Super Bowl LII ad scorecard: The touchdowns

Despite a 7% decline in ratings, advertising spend for last Sunday's Super Bowl LII still managed to surpass more than $414 million, the second highest year on record. With eyeballs dropping and the price to reach those eyeballs rising (average cost of 30s in the Big Game remains well over $5 million USD), there's even more pressure on advertisers to maximize return on this investment.

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Super Bowl LII ad scorecard: The field goals

Super Bowl LII undoubtedly had some amazing ads. Some were excellent at capturing the audience's attention, like Febreze's The Only Man Whose Bleep Doesn't Stink. Others excelled in driving emotional resonance and consideration, like Amazon's Alexa Lost Her Voice. And let's not forget (as if we could) the most memorable spots from the Super Bowl, like Hyundai's hilarious Ref To The Rescue.

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Super Bowl LII ad scorecard: The sacks

In our previous Super Bowl 52 Ad Scorecard posts, we've looked at which ads scored touchdowns when it came to garnering audience Attention, Connection and Encoding. We've also looked at which spots came up just short, "settling for field goals" in comparison to Sunday's top ads. In this final installment, we'll take a look a which brands got sacked by the competition.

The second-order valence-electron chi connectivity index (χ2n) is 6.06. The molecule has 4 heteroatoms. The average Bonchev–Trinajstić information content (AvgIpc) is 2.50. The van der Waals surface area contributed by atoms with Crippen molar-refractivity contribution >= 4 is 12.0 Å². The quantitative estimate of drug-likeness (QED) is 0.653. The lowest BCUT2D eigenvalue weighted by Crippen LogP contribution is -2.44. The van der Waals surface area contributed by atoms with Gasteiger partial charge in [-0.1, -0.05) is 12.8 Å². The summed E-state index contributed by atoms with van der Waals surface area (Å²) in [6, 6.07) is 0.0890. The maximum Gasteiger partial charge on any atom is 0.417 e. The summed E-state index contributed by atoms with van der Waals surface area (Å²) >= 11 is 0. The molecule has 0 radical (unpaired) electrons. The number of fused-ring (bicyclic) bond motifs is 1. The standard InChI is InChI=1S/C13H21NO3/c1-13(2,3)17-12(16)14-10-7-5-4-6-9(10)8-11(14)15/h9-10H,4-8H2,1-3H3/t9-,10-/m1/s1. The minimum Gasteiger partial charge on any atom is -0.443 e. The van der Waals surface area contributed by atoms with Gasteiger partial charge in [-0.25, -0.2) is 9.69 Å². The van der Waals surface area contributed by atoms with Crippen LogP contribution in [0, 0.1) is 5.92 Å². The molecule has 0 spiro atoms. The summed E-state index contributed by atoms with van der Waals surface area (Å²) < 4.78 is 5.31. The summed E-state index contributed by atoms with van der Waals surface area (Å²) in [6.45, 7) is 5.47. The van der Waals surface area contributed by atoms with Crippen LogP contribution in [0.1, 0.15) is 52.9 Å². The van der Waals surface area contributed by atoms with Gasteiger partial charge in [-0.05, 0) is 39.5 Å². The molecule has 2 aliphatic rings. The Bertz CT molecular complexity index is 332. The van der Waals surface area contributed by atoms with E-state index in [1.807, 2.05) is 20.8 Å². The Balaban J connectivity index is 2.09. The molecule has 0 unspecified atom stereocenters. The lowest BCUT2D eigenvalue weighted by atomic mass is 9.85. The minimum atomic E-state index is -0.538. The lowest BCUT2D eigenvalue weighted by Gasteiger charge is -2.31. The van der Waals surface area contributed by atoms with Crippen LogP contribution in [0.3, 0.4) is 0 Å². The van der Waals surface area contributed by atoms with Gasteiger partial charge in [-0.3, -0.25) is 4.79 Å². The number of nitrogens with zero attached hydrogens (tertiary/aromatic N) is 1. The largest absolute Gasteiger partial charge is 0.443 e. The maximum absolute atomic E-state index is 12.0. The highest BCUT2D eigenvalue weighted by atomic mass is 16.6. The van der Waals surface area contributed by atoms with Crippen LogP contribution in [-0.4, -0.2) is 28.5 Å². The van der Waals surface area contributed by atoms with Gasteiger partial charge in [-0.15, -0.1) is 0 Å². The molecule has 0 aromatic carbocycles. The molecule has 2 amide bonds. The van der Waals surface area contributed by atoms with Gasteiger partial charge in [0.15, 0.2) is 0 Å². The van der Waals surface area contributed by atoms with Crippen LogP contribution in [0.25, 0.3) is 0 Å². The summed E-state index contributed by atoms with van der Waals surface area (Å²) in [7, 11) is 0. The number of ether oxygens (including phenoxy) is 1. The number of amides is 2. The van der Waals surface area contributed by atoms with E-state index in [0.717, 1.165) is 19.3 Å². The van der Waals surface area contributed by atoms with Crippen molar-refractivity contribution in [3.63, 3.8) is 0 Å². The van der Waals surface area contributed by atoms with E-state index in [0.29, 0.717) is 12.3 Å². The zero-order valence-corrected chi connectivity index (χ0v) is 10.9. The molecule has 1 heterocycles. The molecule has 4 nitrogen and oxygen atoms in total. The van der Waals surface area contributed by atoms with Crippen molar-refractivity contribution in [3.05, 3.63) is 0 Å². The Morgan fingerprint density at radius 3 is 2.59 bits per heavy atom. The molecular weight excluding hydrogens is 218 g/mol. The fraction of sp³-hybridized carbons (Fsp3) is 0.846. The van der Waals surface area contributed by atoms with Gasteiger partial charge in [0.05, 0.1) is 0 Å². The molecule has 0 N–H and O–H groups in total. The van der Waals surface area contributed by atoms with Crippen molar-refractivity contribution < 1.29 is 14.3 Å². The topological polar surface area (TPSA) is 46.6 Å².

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The science of sports sponsorship activation — Part 1

Global sponsorship spending is estimated to reach almost $63 billion in 2017, according to IEG, a sponsorship measurement firm. In North America, the biggest regional market for sponsorship, 70% of the more than $23B in sponsorship investment is sports-related. That’s more than $16B committed to sponsoring sport in the US and Canada. And it’s growing.

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The science of sports sponsorship activation — Part 2

Sports properties offer unique placement opportunities. But many advertisers aren’t taking full advantage of these opportunities to maximize the impact of their brand communications. While live sports are often on brand media plans to drive reach, or as a way to communicate with hard-to-reach audiences (or both), few advertisers and agencies are fully leveraging the depth element to sports. This is the level of connection, or ‘lean in’, that sports have on audiences.

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The science of sports sponsorship activation — Part 3

Now that you’ve done all this work aligning your message to your audience’s sensibilities (see tip #1), and ensuring you’re maximizing the effectiveness of your media placements (see tip #2), you need to understand how these initiatives are cementing brand connections in your target's heads. That means deploying Implicit Association Testing.

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2017's most heartwarming Christmas spot